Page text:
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Life of Pi

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Life of Pi Cover

 

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Average customer rating based on 16 comments:

smartchick.nina, February 1, 2011 (view all comments by smartchick.nina)
This book was amazing. The story is exciting, about survival and a life-or-death situation, but it really is about much more. Pi's views on religion and on life were eye-opening and wonderful. The story pulled me in with its suspense and then its philosophy made me think. The story is filled with metaphor, but also filled with color and life and creativity.
I've already read it many times again and again. A good book changes you, and this book changed me.
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(4 of 4 readers found this comment helpful)
Stacy Tessier, January 28, 2011 (view all comments by Stacy Tessier)
I rediscovered this book as I was moving in April. I had read it many years ago but had forgotten the wonder of the book until I decided to read it again. I love how the story weaves back and forth and I love all of the questions that remain at the end. I shared this book with anyone who would listen to me this year.
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duncan44, September 15, 2009 (view all comments by duncan44)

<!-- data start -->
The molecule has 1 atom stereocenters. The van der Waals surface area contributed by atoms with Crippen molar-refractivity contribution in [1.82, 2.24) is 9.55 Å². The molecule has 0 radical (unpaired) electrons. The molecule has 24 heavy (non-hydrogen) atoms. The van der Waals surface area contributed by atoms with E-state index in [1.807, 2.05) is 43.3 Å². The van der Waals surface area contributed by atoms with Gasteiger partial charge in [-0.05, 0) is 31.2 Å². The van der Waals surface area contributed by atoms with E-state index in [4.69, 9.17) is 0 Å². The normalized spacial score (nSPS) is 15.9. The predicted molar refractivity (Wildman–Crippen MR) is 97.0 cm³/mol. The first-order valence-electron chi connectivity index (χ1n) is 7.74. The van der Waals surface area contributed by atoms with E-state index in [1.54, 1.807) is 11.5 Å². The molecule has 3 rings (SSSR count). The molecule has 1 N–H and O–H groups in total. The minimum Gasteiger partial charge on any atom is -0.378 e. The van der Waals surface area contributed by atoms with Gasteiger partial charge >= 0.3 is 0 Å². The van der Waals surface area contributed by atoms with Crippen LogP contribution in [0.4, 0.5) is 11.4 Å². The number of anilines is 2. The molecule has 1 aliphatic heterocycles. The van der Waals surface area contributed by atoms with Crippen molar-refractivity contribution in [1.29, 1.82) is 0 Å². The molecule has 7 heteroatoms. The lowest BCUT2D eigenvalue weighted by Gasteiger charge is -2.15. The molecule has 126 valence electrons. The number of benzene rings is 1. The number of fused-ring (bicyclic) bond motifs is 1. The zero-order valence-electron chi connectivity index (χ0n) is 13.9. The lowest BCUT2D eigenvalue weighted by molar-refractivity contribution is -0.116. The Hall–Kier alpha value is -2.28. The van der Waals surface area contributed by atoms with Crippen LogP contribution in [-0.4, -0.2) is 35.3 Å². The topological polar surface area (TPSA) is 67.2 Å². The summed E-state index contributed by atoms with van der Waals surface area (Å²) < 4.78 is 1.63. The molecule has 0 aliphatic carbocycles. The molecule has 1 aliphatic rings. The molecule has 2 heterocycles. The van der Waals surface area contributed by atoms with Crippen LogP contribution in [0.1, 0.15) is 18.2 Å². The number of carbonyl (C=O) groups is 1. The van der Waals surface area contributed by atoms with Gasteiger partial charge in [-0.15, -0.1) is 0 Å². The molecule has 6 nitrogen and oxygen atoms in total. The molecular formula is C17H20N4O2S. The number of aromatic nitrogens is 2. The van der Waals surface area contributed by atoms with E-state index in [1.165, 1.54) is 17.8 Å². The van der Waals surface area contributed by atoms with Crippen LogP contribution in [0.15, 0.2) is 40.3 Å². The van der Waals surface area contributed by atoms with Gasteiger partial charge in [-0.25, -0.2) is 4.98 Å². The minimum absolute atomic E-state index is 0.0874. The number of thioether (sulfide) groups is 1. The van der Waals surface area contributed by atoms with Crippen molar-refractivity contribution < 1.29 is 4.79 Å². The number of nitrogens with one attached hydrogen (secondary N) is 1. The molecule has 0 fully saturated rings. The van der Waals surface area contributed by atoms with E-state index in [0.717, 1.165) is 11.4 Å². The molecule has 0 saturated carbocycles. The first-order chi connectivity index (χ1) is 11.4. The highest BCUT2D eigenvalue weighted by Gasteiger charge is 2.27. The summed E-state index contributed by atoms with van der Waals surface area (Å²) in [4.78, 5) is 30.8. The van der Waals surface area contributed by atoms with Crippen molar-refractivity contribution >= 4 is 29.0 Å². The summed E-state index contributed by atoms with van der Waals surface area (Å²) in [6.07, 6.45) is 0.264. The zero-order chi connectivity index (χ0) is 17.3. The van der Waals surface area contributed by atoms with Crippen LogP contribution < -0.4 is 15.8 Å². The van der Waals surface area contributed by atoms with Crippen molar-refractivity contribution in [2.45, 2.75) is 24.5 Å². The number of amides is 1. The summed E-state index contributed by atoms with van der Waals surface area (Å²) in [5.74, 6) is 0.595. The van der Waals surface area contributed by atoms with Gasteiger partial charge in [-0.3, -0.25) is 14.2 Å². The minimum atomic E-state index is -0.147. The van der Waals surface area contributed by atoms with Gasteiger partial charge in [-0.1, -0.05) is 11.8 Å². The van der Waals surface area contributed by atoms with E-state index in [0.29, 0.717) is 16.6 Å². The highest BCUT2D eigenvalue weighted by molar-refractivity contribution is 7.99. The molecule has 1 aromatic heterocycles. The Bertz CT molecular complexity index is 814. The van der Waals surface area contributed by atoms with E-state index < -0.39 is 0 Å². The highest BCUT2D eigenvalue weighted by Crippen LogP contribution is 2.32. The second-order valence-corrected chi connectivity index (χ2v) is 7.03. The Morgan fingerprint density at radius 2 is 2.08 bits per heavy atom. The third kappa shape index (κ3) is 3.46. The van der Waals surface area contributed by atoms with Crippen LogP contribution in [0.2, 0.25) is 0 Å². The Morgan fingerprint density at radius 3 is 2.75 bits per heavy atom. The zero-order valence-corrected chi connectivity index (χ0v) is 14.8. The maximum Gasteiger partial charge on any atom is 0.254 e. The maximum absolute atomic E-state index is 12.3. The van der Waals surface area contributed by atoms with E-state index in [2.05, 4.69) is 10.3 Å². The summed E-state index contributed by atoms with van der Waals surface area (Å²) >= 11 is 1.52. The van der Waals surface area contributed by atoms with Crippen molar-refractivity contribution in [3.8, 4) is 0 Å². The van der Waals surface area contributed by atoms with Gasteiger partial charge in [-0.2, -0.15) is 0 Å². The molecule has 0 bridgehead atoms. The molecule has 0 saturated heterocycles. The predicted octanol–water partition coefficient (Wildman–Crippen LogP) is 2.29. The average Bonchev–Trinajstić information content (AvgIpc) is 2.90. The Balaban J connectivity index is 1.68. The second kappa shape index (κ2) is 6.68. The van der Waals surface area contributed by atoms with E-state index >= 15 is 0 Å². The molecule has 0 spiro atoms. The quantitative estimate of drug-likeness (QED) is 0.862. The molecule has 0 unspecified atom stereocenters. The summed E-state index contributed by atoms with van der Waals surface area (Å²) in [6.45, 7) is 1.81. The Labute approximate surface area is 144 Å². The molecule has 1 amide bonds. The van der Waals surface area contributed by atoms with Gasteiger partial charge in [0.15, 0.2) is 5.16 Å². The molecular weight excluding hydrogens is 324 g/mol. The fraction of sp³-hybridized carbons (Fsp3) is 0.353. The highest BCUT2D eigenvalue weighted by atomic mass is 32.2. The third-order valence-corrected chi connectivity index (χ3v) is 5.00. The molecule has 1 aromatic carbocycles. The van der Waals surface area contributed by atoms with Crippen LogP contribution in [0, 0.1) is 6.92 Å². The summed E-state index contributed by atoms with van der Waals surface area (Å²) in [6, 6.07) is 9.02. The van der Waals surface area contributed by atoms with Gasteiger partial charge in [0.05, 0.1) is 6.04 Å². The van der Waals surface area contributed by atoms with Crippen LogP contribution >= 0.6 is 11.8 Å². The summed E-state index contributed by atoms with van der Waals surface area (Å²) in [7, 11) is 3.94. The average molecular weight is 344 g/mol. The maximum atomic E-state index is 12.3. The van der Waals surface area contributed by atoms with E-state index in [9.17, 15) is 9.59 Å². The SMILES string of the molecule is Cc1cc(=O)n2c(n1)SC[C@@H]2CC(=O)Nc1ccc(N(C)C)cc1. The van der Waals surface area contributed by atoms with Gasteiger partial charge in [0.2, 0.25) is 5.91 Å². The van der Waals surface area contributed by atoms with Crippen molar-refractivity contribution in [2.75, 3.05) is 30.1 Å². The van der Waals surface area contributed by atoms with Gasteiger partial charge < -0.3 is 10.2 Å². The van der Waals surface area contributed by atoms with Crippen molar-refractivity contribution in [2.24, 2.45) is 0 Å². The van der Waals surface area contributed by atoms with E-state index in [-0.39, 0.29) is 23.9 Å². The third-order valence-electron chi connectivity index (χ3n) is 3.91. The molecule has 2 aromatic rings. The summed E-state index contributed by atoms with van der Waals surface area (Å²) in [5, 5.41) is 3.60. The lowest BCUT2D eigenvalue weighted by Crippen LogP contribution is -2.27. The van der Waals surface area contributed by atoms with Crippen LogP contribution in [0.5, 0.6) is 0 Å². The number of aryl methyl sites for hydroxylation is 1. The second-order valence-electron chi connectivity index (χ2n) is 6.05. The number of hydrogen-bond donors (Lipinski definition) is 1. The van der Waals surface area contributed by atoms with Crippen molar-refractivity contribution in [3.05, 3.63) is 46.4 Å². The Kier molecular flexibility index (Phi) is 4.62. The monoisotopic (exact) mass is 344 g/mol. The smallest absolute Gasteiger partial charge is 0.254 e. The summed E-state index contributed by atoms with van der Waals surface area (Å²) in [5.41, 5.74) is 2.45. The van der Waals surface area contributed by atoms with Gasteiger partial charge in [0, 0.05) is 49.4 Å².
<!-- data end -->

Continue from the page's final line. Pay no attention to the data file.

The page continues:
The novel Life of Pi was a truly unimaginable novel. The novel was packed full with action, suspense, and many other factors. From beginning to end, the author knows just how to grab your attention by throwing confusing, yet necessary twists in sections of the story. The book starts out with Picsine Molitor Patel talking about his life before the tragic sinking of his father’s boat. His father owned a zoo in India that contained all sorts of animals. They were transporting their animals and themselves to North America to start a new living and a new zoo. On the way, Pi underwent a tragic loss as the boat sank because his father, his mother, his brother, and the majority of the zoo animals had lost their lives in the sinking of the boat. Towards the middle, Pi ends up on the boat with a four hundred and fifty pound Bengal tiger named Richard Parker. Throughout the story, Pi battles flying fish, sharks, and while doing all of this, he must hide himself from Richard Parker so he isn’t eaten or mauled.